‘Finding Hope’ a Way to Get Word Out on Fentanyl
Words simply cannot convey what a parent experiences with the loss of child. The grief and pain and anger can often lead to a spiral of defeat not just for parents, but for an entire family unit. Sadly, Lisa Deane and her family know this reality all too well. Her son Joe died from an accidental fentanyl poisoning in December 2018.
That loss set her on a course to prevent others from suffering the same fate. She formed an outreach organization that successfully lobbied for effective legislation and most recently partnered with Branford native Jill Nesi to create a film highlighting the issue.
Lisa says her beautiful son had become addicted to opioids after a chance use of them during high school.
“He would light up a room. That is the truth. Joe had the gift of making anybody and everybody comfortable right from ‘Hello.’ Extremely funny and quick-witted,” says Lisa. “Family meant more to him more than anything in the whole wide world.”
Lisa says that Joe was committed to sobriety and the intense journey that ensued.
“We just had no idea about what heroin even was,” Lisa says. “We tried everything. Joe tried; we tried. We really thought that he was on the right path. Addiction doesn’t discriminate or play politics. This can happen to anyone.”
However, even before the year 2019 had broken Lisa had already embarked on a mission to prevent this tragedy from devastating another family. With the encouragement of her Madison neighbors Karen Siclari and her daughter Kelsey Handelman, Lisa arose from the worst moment of her life and began the task of creating an organization dedicated to sharing the knowledge of how deadly fentanyl is.
Just a little over a month after Joe’s passing, she created Demand Zero, a non-profit that is dedicated to educating parents and the public about how prevalent and dangerous poisons like fentanyl are.
“We really wanted to help those who still have time,” says Lisa.
Lisa’s efforts began to yield positive results quite quickly. In June 2019, she and the organization were instrumental in getting a Connecticut law passed that stiffened penalties for those caught dealing fentanyl, a huge step in this education process, according to Lisa.
“The bill calls fentanyl for what it is, a deadly narcotic, instead of a synthetic, which it had been labeled,” says Lisa.
For Lisa, it’s about all about getting the information out to the public.
“We need to get the word out there. Fentanyl isn’t a drug or a synthetic; it’s a poison. We can’t be afraid to stand up and speak out. No one is really talking about it. Non-profits are, but we need our leaders and politicians to help and get the word out. They should be screaming from the rooftops about the danger of fentanyl. This poison is pressed into tablets that look exactly like Xanax, Adderall, whatever, and is directly marketing to kids. They actually market to kids through Tik-Tok and other social media,” says Lisa.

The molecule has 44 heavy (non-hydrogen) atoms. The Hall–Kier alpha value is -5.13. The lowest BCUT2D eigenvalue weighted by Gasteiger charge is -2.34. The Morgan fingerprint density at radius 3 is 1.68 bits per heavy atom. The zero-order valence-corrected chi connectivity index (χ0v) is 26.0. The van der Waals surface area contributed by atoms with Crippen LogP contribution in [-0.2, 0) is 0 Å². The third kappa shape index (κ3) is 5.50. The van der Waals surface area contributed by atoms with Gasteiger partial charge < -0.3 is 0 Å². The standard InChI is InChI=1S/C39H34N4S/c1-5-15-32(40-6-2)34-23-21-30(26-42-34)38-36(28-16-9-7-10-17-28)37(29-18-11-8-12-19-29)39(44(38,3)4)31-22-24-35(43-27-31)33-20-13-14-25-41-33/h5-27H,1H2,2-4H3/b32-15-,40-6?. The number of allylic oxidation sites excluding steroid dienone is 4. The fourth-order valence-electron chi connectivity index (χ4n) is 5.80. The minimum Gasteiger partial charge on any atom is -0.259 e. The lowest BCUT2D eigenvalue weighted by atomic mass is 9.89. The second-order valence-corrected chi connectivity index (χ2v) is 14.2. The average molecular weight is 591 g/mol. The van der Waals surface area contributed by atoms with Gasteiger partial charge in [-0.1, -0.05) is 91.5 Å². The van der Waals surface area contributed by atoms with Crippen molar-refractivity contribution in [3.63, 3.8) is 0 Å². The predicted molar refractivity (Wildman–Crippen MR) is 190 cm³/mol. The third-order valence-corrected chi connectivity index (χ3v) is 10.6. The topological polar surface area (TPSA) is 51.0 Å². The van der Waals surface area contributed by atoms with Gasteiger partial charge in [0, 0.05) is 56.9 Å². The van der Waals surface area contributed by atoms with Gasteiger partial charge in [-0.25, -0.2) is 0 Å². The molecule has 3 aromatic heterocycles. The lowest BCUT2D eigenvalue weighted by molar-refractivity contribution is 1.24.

Lisa wasn’t satisfied with just passing a law. She, in collaboration with Branford native Jill Nesi, a composer and film maker, has written and acted in a film that directly tackles the issue of the fentanyl health crisis. The film is called Finding Hope, and it is a stark, frank project that drives home the danger of fentanyl.
The film is not a documentary, but a short, scripted piece. Lisa has recently premiered the film to an very positive response. She now wants to get the film and message to as many people as she can.
“I have shown it to law enforcement, and sent it to the [U.S Department of Justice], the [Drug Enforcement Agency or DEA], and now begins the real work-getting it into schools, getting it into PTA meetings. Education, education, education. The response has been very positive,” says Lisa. “The film has had a real impact. I can’t thank everyone involved enough. It was a real collaboration and so much work went into it.”
The overdose and death statistics in Connecticut continue to rise at an alarming level. Almost 80 percent of these deaths are due to fentanyl, according to DEA statistics and Connecticut state data.
Lisa’s advice is straight and simple.
“Just have this information in your back pocket. God forbid you ever have to put it to use, but you need this knowledge. Even kids going into 5th grade need to know this is out there and deadly,” Lisa says. “We are trying to arm the kids with the tools they need…because of what could happen. One pill can kill now. You do not have to be addicted to die these days. Some poor kid thinking he’s taking Adderall can die from this.”
Lisa says to seek help as soon as an issue arises.
“Do not be afraid to reach out to law enforcement. Many parents like me think, ‘Oh, Joe will get arrested and that will be the wakeup call.’ But I should have reached out from the beginning. They can direct you to resources that I never knew existed,” says Lisa.
Just two weeks ago the DEA issued its first urgent warning on fentanyl in more than six years, stating in part that illegal and counterfeit fentanyl pills are “killing unsuspecting Americans at an unprecedented rate.” According to the DEA, more than two out of five counterfeit pills seized this year contained a lethal dose of fentanyl, and they have seized almost 10 million counterfeit pills this year so far, which is more than the past two full years combined.
For more information about the dangers of fentanyl and other drugs or to find out how to help, visit www.demandzero.org. Readers can also private message Lisa through Facebook to schedule a showing of the film for your school or organization.